As with vins liquoreux in other areas of SW France, the grape varieties are: Sémillon, Sauvignon Blanc, and Muscadelle and the blending percentages in Loupiac AC are generally 80%, 15%, and 5% respectively. All grapes are harvested by hand, in several consecutive passes.
It is the proximity to the Garonne River which produces the morning mists followed by hot, sunny afternoons. This climate in turn contributes to the creation of the noble rot or botrytis cinerea which concentrates the sugars in the ripe grapes and results in these honeyed, complex wines.
Increasingly, people are recognizing that these wines can be enjoyed with a variety of foods, not just the old fashioned view of sweet wine with sweet puddings.
At the Confrérie meal, the varied menu included pâté, rabbit, cheese as well as dessert.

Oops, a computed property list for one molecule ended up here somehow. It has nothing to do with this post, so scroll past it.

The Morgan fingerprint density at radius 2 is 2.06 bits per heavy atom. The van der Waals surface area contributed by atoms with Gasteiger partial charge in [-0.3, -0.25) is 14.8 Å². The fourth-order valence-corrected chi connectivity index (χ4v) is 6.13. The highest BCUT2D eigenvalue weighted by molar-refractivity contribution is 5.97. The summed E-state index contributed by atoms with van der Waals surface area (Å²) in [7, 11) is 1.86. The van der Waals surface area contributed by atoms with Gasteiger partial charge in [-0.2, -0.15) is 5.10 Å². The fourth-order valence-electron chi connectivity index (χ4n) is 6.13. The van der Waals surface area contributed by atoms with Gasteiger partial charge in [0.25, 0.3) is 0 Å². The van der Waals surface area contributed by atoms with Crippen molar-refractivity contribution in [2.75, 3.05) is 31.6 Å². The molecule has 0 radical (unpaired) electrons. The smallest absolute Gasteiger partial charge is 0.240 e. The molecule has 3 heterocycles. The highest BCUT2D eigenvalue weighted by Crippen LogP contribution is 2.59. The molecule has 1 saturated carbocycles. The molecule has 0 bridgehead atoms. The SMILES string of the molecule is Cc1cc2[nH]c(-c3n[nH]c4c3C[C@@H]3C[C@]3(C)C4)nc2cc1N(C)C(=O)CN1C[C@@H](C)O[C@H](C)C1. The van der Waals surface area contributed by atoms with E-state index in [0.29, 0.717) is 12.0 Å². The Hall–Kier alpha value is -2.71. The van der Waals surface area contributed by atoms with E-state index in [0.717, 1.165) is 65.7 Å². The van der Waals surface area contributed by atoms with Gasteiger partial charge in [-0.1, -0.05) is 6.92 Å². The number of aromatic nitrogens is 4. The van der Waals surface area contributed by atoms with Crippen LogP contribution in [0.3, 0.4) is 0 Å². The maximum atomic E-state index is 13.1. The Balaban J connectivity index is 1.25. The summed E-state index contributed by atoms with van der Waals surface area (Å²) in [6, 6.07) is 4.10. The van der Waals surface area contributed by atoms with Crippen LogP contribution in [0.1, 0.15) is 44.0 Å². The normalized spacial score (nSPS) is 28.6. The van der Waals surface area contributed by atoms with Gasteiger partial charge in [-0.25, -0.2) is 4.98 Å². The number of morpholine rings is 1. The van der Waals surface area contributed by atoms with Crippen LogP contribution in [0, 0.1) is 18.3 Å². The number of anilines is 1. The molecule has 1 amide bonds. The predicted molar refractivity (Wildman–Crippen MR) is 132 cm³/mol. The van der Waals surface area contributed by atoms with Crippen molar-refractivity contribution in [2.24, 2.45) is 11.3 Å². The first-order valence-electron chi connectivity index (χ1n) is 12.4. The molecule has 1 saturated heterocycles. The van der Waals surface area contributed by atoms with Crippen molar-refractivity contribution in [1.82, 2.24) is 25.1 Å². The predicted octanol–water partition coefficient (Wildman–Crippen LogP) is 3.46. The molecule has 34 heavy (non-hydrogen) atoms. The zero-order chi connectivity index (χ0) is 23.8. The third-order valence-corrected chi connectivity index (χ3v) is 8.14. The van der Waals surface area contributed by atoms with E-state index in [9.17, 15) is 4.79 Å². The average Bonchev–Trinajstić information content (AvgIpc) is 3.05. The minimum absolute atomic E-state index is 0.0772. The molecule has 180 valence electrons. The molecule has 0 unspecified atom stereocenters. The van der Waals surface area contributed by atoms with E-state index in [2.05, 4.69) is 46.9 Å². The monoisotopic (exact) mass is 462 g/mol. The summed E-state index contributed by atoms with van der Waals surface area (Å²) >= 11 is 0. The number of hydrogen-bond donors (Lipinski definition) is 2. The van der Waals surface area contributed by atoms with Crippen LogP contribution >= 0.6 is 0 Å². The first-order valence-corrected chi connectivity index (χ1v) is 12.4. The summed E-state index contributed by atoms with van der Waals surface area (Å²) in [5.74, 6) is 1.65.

Foie gras with apple
As we progressed through the menu, we sampled a range of Loupiac AC wines from different chateaux and different vintages, from 1995 to 2015 demonstrating how well these vins liquoreux age. I was intrigued by the unfolding aromas and tastes across the years. As one of the winemakers explained, the wines develop their mellow, honeyed almost fortified intensity over time not because they become sweeter with age but because the acidity drops with the ageing process thus bringing the sweetness to the fore.
Clos Jean 1995
Domaine de Noble 2015
Domaine des Pins de Pitcha 2005
Clos Jean 2011
Ch Loupiac Gaudiet 2013
Loupiac AC Vin Liquoreux